For any given problem, let $S$ be the set of possible solutions, and $f$ be a function that maps a solution to a measure of how “good” it is. We have $f:S→R$.

Usually, we also have a set $K$ of constraints that we must respect, where $K⊆S$. The optimal solution $OPT$ will belong in $K$, and correspond to the maximum or minimum value that $f$ can return from this subset.

$OPT=min/max{f(s)},wheres∈K⊂S$There are many approaches to optimization problems, like DP and Greedy algorithms.

## Exchange argument

Let $G$ be the solution produced by our $ALG$. We want to prove this is the optimal solution. The idea is that we pretend to have another optimal solution $OPT$ and exchange it with a different $OPT_{′}$ that is one more *unit* closer to our greedy solution.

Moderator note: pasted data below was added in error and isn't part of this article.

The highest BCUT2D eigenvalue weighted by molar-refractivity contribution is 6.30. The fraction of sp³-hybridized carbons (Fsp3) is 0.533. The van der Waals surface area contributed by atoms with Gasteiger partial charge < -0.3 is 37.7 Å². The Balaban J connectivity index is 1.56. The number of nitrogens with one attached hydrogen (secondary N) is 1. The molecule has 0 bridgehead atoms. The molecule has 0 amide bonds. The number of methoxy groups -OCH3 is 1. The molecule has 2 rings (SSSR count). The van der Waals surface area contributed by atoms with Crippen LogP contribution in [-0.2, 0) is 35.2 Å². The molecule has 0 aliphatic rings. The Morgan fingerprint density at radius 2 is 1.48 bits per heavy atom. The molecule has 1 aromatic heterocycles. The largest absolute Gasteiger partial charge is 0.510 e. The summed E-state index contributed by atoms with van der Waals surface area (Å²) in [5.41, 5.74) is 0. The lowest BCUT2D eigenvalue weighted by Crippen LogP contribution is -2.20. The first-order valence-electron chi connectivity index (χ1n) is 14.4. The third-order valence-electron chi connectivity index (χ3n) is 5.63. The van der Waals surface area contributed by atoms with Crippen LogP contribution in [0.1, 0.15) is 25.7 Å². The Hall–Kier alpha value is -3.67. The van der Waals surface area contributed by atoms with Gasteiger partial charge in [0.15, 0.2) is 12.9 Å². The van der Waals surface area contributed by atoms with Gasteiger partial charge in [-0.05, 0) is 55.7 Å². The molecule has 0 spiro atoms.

We can have multiple optimal solutions in a solution space, and if we keep exchanging equivalent solutions, we can get to our greedy solution.

More formally, for each greedy algorithm we can prove the following lemma: there exists a $k≥0$ such that $G$ agrees with $OPT$ on $k$ decisions. We want to show that there exists another optimal solution $OPT_{′}$ such that it agrees with $G$ on $k+1$ decisions.

We *prove using induction* that this holds true whenever we increment $k$. Eventually we’ll reach the $n$ in our algorithm and that would prove our greedy solution $G=OPT$.

If there only exists one unique, optimal solution, then $k=n$ and we will see that in our analysis.